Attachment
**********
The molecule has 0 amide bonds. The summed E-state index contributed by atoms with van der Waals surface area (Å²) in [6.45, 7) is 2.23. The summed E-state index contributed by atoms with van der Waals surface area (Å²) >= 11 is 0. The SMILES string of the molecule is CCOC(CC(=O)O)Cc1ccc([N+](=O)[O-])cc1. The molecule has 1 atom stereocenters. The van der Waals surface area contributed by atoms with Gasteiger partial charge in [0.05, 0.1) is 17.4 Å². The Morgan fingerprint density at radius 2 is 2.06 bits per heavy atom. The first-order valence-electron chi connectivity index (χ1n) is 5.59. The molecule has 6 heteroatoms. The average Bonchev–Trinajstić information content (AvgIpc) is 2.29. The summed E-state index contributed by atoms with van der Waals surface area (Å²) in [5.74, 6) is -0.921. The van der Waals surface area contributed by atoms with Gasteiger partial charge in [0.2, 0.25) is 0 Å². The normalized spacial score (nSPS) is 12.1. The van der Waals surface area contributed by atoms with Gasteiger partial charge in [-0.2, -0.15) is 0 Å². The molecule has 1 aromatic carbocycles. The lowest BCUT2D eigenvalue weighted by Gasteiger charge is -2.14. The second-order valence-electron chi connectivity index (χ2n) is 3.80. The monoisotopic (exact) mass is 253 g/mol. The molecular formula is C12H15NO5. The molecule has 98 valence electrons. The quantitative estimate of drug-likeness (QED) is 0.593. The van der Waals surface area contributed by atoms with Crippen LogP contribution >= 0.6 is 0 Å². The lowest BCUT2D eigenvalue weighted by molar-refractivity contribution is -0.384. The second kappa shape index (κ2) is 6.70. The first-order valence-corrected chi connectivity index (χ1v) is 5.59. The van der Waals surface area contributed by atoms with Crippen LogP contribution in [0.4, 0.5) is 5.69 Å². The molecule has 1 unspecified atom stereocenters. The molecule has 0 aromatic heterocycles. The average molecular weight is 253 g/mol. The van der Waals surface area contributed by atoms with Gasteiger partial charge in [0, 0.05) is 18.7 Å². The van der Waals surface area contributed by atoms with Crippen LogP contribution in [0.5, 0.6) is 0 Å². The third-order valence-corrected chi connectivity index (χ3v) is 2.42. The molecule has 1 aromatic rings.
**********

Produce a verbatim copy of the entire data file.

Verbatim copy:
The molecule has 0 amide bonds. The summed E-state index contributed by atoms with van der Waals surface area (Å²) in [6.45, 7) is 2.23. The summed E-state index contributed by atoms with van der Waals surface area (Å²) >= 11 is 0. The SMILES string of the molecule is CCOC(CC(=O)O)Cc1ccc([N+](=O)[O-])cc1. The molecule has 1 atom stereocenters. The van der Waals surface area contributed by atoms with Gasteiger partial charge in [0.05, 0.1) is 17.4 Å². The Morgan fingerprint density at radius 2 is 2.06 bits per heavy atom. The first-order valence-electron chi connectivity index (χ1n) is 5.59. The molecule has 6 heteroatoms. The average Bonchev–Trinajstić information content (AvgIpc) is 2.29. The summed E-state index contributed by atoms with van der Waals surface area (Å²) in [5.74, 6) is -0.921. The van der Waals surface area contributed by atoms with Gasteiger partial charge in [0.2, 0.25) is 0 Å². The normalized spacial score (nSPS) is 12.1. The van der Waals surface area contributed by atoms with Gasteiger partial charge in [-0.2, -0.15) is 0 Å². The molecule has 1 aromatic carbocycles. The lowest BCUT2D eigenvalue weighted by Gasteiger charge is -2.14. The second-order valence-electron chi connectivity index (χ2n) is 3.80. The monoisotopic (exact) mass is 253 g/mol. The molecular formula is C12H15NO5. The molecule has 98 valence electrons. The quantitative estimate of drug-likeness (QED) is 0.593. The van der Waals surface area contributed by atoms with Crippen LogP contribution >= 0.6 is 0 Å². The lowest BCUT2D eigenvalue weighted by molar-refractivity contribution is -0.384. The second kappa shape index (κ2) is 6.70. The first-order valence-corrected chi connectivity index (χ1v) is 5.59. The van der Waals surface area contributed by atoms with Crippen LogP contribution in [0.4, 0.5) is 5.69 Å². The molecule has 1 unspecified atom stereocenters. The molecule has 0 aromatic heterocycles. The average molecular weight is 253 g/mol. The van der Waals surface area contributed by atoms with Gasteiger partial charge in [0, 0.05) is 18.7 Å². The van der Waals surface area contributed by atoms with Crippen LogP contribution in [0.5, 0.6) is 0 Å². The third-order valence-corrected chi connectivity index (χ3v) is 2.42. The molecule has 1 aromatic rings.